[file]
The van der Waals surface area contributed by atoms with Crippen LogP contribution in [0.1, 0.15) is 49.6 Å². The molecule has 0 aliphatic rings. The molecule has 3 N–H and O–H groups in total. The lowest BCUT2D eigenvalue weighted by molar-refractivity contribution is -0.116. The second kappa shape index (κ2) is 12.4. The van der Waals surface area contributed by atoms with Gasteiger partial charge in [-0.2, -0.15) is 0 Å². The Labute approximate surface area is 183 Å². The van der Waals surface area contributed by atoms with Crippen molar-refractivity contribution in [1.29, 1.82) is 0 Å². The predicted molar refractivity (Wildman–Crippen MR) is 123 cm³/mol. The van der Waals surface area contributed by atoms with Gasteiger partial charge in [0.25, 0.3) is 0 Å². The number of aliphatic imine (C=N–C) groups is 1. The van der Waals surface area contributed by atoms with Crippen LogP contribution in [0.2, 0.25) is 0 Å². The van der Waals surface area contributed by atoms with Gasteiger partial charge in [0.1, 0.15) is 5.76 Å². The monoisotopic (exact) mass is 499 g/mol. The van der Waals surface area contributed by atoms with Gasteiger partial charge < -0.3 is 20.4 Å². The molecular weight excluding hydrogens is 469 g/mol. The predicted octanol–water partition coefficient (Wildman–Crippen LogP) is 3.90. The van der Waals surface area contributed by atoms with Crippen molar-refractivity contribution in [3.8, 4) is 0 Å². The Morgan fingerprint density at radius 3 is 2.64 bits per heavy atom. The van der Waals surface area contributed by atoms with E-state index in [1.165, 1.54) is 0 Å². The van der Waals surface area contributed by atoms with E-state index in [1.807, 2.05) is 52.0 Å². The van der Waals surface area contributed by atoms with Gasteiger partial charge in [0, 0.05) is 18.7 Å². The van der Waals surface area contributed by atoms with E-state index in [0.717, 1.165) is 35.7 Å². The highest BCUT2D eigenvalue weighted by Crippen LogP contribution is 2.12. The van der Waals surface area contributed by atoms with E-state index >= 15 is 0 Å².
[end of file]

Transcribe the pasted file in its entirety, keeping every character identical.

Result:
The van der Waals surface area contributed by atoms with Crippen LogP contribution in [0.1, 0.15) is 49.6 Å². The molecule has 0 aliphatic rings. The molecule has 3 N–H and O–H groups in total. The lowest BCUT2D eigenvalue weighted by molar-refractivity contribution is -0.116. The second kappa shape index (κ2) is 12.4. The van der Waals surface area contributed by atoms with Gasteiger partial charge in [-0.2, -0.15) is 0 Å². The Labute approximate surface area is 183 Å². The van der Waals surface area contributed by atoms with Crippen molar-refractivity contribution in [1.29, 1.82) is 0 Å². The predicted molar refractivity (Wildman–Crippen MR) is 123 cm³/mol. The van der Waals surface area contributed by atoms with Gasteiger partial charge in [0.25, 0.3) is 0 Å². The number of aliphatic imine (C=N–C) groups is 1. The van der Waals surface area contributed by atoms with Crippen LogP contribution in [0.2, 0.25) is 0 Å². The van der Waals surface area contributed by atoms with Gasteiger partial charge in [0.1, 0.15) is 5.76 Å². The monoisotopic (exact) mass is 499 g/mol. The van der Waals surface area contributed by atoms with Gasteiger partial charge < -0.3 is 20.4 Å². The molecular weight excluding hydrogens is 469 g/mol. The predicted octanol–water partition coefficient (Wildman–Crippen LogP) is 3.90. The van der Waals surface area contributed by atoms with Crippen molar-refractivity contribution in [3.8, 4) is 0 Å². The Morgan fingerprint density at radius 3 is 2.64 bits per heavy atom. The van der Waals surface area contributed by atoms with E-state index in [1.165, 1.54) is 0 Å². The van der Waals surface area contributed by atoms with E-state index in [1.807, 2.05) is 52.0 Å². The van der Waals surface area contributed by atoms with Gasteiger partial charge in [0, 0.05) is 18.7 Å². The van der Waals surface area contributed by atoms with E-state index in [0.717, 1.165) is 35.7 Å². The highest BCUT2D eigenvalue weighted by Crippen LogP contribution is 2.12. The van der Waals surface area contributed by atoms with E-state index >= 15 is 0 Å².